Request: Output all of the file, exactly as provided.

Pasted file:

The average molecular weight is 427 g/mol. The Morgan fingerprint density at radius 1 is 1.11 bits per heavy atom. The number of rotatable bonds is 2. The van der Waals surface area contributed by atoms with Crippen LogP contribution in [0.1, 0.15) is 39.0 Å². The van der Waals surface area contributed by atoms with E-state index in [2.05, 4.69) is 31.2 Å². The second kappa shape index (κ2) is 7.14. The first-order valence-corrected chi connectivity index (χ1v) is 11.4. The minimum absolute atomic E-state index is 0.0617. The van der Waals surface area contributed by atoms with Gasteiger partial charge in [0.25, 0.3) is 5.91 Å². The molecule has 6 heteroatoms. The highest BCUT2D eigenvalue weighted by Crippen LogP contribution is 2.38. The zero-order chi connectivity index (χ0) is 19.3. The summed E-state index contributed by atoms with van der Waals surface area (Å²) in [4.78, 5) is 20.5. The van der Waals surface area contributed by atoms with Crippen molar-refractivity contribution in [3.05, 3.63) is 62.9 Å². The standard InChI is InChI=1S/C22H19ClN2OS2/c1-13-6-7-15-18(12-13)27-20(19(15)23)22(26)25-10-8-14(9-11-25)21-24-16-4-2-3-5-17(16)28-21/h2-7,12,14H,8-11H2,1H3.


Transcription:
The average molecular weight is 427 g/mol. The Morgan fingerprint density at radius 1 is 1.11 bits per heavy atom. The number of rotatable bonds is 2. The van der Waals surface area contributed by atoms with Crippen LogP contribution in [0.1, 0.15) is 39.0 Å². The van der Waals surface area contributed by atoms with E-state index in [2.05, 4.69) is 31.2 Å². The second kappa shape index (κ2) is 7.14. The first-order valence-corrected chi connectivity index (χ1v) is 11.4. The minimum absolute atomic E-state index is 0.0617. The van der Waals surface area contributed by atoms with Gasteiger partial charge in [0.25, 0.3) is 5.91 Å². The molecule has 6 heteroatoms. The highest BCUT2D eigenvalue weighted by Crippen LogP contribution is 2.38. The zero-order chi connectivity index (χ0) is 19.3. The summed E-state index contributed by atoms with van der Waals surface area (Å²) in [4.78, 5) is 20.5. The van der Waals surface area contributed by atoms with Crippen molar-refractivity contribution in [3.05, 3.63) is 62.9 Å². The standard InChI is InChI=1S/C22H19ClN2OS2/c1-13-6-7-15-18(12-13)27-20(19(15)23)22(26)25-10-8-14(9-11-25)21-24-16-4-2-3-5-17(16)28-21/h2-7,12,14H,8-11H2,1H3.